RAScript Tutorials

Etron By Etron.

Tutorial #0 - Getting Started

Getting the Right Tools

Before you start scripting you will need to download the newest release of RATools. The program needs a little setup before you can use it: 1) Open the settings menu by clicking on File -> Settings… 2) Enter your in name in the User Name textbox 3) Click Add and browse to the file location of RALibRetro. The icon next to the file location will change to a green checkmark if the emulator was correctly detected. 4) (Optional) Click on the Colors tab and click on the Dark Theme button. 5) Press the OK button at the bottom of the screen.

Importing Code

When first learning RAScripts it can be a little daunting to know where to start. One good method of learning how to write scripts is to import existing achievements into RATools. This tutorial will focus on how to import a script into RATools, how to clean up the script if necessary, and how to update changes back in to RALibRetro. There are several cases were you would want to import code with RATools:

  • Learning how to code a specific achievement
  • Fixing tickets
  • Converting existing code to an RAScript
  • Creating Rich Presences and/or Leaderboards

Importing Code Steps

If you are just learning RAScripts then it is extremely useful to import a set your familiar with to see how it looks in script form. To import a new script:
1) Load and play a game in RALibRetro (or any of the RA emulators that support editing achievements). You only need to start playing the game which will trigger downloading the necessary achievement data to the RACache folder. 2) Record the game id number which can be found on the top of the menu item RetroAchievements -> Asset List. For this example we will be looking at Sonic the Hedgehog which is game id 1.

1) Open RATools and click on the menu item File -> New Script 2) Enter the Game ID number in the top left and press the Search button 3) All of the achievements, rich presence, and leaderboards will show up on the left panel and all of the game notes will show up on the right. 4) Add a checkmark next to the achievements you want to import and select how you want to filter code notes. When in doubt use All for both the Filter and Dump Notes so that all of the code notes will be included in the new script. 5) Press the Create button to have RATools generate the script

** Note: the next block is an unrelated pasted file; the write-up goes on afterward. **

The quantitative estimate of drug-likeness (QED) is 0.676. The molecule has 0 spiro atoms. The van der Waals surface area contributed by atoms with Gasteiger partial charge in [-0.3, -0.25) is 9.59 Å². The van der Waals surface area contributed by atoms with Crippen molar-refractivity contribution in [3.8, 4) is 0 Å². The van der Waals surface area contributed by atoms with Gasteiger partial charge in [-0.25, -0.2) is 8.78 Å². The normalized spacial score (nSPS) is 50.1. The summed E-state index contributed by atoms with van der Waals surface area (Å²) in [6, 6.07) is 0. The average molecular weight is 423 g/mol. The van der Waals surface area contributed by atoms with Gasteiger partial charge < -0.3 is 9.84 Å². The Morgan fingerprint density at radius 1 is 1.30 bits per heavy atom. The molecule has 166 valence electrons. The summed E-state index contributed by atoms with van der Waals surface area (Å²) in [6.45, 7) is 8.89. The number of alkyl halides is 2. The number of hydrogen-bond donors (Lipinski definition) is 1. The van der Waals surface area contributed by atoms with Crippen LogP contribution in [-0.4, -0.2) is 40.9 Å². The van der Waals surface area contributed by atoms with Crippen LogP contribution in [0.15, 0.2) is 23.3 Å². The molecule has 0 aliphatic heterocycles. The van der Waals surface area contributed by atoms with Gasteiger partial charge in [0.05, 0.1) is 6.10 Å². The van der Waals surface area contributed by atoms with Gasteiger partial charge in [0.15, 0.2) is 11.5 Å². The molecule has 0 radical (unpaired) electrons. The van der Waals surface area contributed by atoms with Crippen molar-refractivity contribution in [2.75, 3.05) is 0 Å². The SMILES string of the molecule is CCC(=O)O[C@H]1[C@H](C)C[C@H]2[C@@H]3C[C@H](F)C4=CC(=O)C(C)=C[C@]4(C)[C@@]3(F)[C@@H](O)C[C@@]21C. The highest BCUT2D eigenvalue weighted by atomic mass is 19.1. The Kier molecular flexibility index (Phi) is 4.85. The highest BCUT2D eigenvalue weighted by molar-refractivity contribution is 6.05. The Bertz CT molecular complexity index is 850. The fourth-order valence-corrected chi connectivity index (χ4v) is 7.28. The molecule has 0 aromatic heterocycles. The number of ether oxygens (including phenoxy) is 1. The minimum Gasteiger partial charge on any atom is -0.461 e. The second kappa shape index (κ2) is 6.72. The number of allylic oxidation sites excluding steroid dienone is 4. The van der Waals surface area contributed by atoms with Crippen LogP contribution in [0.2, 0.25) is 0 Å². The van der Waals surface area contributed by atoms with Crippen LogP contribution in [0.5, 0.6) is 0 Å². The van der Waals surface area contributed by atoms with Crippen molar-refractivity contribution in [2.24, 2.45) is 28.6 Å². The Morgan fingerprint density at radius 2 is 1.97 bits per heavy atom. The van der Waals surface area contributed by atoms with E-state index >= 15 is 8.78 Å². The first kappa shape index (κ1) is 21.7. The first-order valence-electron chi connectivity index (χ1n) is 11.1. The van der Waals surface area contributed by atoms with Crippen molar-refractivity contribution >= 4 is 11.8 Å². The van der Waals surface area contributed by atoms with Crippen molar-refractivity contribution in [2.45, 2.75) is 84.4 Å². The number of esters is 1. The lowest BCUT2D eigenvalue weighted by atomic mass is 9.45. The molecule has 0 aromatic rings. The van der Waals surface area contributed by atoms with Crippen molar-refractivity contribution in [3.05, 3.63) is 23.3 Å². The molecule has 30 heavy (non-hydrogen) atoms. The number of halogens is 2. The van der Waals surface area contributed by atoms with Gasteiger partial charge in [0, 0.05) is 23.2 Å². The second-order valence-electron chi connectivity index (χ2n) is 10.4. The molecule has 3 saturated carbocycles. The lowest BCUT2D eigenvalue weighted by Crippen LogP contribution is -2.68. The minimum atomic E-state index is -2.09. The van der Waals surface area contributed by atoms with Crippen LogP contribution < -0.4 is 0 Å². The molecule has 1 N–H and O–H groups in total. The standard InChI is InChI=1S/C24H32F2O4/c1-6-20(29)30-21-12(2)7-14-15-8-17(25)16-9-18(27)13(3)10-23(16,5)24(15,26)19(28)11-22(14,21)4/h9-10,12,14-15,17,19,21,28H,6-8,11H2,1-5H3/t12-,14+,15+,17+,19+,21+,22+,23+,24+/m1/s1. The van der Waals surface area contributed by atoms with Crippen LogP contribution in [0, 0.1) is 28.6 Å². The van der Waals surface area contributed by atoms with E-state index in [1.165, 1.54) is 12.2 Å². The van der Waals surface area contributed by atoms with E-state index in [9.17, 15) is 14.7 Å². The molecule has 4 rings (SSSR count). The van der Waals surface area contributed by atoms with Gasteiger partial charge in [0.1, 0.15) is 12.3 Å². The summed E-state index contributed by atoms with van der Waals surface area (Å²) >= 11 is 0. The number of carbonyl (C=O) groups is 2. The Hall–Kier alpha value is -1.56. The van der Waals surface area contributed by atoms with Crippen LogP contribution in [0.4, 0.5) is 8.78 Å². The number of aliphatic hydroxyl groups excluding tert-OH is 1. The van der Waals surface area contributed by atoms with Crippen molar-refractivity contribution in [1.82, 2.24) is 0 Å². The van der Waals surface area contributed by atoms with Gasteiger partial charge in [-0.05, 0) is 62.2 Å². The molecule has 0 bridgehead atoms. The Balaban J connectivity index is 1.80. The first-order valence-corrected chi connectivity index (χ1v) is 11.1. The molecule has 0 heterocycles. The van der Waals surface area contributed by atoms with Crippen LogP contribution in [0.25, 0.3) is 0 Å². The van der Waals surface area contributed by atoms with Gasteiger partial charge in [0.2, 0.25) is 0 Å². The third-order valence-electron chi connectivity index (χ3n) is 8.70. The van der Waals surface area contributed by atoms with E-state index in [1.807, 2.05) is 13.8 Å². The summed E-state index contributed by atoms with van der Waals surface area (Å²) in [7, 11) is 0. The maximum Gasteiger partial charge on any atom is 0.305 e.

Cleaning up Code

When you import a new script, RATools will generate scripts with the memory addresses and values. Below is an example of what the achievement “Amateur Collector” looks like when imported.

    title = "Amateur Collector", description = "Collect 20 Rings", points = 2,
    id = 2, badge = "00199", published = "2012-11-02 12:03:12 AM", modified = "2021-03-01 5:48:45 PM",
    trigger = word(0x00FE20) >= 20 && word(0x00FFF0) == 0 && byte(0x00FFFB) == 0 && byte(0x00F601) == 12

To make the script easier to understand and maintain it is recommended that you replace the memory address and constant values with variables. By using the find/replace function (Ctrl+H) in RATools you can replace all of the instances of the same memory with variables quickly. Then make a variable before the function for each replaced address. For this example we will replace:

  • Find word(0x00FE20) -> Replace Rings
  • Find word(0x00FFF0) -> Replace DemoMode
  • Find word(0x00FFFB) -> Replace DebugMode
  • Find byte(0x00F601) -> Replace StageType
  • Find 12 -> Replace SpecialStage
Rings = word(0x00FE20)
DemoMode = word(0x00FFF0)
DebugMode = word(0x00FFFB)
StageType = byte(0x00F601)
SpecialStage = 12

    title = "Amateur Collector", description = "Collect 20 Rings", points = 2,
    id = 2, badge = "00199", published = "2012-11-02 12:03:12 AM", modified = "2021-03-01 5:48:45 PM",
    trigger = Rings >= 20 && DemoMode == 0 && DebugMode == 0 && StageType == SpecialStage

Notice how you can easily read the above function and understand what is going on. By using the find and replace method any achievement that uses the memory word(0x00FE20) will now reference Rings instead. The next step would be to use functions for similar types of achievements. For example, the above ring collecting achievement has a 100 and 200 rings variation where the only difference is the number of rings to collect. There is an example of how to make a function for this type of achievement in Example 1A.

Comparing Code